Ruth Pyke’s December Diary article November 26, 2016Posted by nicholastufton in The Diary Monthly letter.
Wrapping paper, gift tags and shiny ribbons, wrapping the gifts we have chosen so carefully. Even the most ordinary box of biscuits or chocolates looks so much more enticing and exciting when gift wrapped and placed under the Christmas tree. As the days of December rush by, Christmas shopping becomes increasingly frantic – whether anxiously waiting for parcel deliveries or finding time to browse in the shopping malls and arcades.
Time was when gift giving happened at New Year and was usually small-scale, homemade and handcrafted. As industry and mass production increased, so did the possibility of giving larger, shop-bought gifts. Suddenly, for those who could afford them, there were toys and games, books and other delights to be bought. This was, of course, the preserve of those with money. And it still is. For some, the desire to provide any sort of festive food for their families at Christmas, let alone provide gifts, is an enormous struggle. Foodbanks have become a wonderful channel not just for emergency food during the year but for others to give presents, turkeys and extra treats which help many more people to have a joyful Christmas.
Giving is such a central part of Christmas: giving presents, giving to charity, giving of our time, energy and hospitality. It can remind us of the gifts which the Wise Men brought to Jesus: gold, the symbol of Kingship, frankincense, the symbol of godliness and prayer, and myrrh, the symbol of healing and anointing. I wonder if Mary kept those strange gifts to one side, gifts too precious, too adult for the infant Jesus.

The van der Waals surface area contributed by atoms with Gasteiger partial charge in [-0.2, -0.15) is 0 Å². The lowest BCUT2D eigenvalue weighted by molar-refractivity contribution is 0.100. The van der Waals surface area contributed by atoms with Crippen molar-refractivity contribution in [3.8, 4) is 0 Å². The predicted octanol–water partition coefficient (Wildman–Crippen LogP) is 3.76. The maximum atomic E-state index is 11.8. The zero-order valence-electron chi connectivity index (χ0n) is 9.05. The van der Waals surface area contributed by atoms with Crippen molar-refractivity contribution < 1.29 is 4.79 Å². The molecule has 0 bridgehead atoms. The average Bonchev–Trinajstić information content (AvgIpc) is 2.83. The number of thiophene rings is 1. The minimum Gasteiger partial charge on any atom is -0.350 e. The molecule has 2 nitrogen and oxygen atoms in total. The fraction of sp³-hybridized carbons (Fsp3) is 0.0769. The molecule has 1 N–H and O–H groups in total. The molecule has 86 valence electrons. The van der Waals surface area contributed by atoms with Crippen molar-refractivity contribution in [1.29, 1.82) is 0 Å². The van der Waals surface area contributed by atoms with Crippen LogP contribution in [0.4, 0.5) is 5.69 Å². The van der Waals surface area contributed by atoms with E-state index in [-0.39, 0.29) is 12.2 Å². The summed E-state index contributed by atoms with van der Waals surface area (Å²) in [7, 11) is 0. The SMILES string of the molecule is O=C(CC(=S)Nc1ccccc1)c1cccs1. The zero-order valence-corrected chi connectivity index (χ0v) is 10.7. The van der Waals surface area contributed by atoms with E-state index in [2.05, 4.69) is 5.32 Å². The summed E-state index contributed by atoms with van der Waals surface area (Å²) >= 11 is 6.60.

In her play The Man born to be King Dorothy L Sayers implies that the myrrh, at least, was kept carefully and used not at the beginning but at the end of Jesus’ life; not at Christmas but at Easter. The dialogue between Mary Cleopas and Mary Magdalen runs thus:
MARY CLEOPAS: Mary the mother of Jesus gave us this to take with us.
MARY MAGDALEN: Oh, but what is it? I never saw such a beautiful casket. The gold and the jewels are fit for a king’s treasure.
MARY CLEOPAS: It came from a king’s treasure. It is King Balthazar’s gift of myrrh, that he brought to Jesus at Bethlehem. It has waited for him three and thirty years.
The gift that God sends to us year by year is the same. The gift of Jesus, God in human form who shares in our joys and sorrows, our hopes and our dreams. Maybe year after year we leave the gift to one side, but just like the gift of King Balthazar it waits for us with patience and with love. Maybe this is the year you will take it, unwrap it and see it as the most important gift ever given.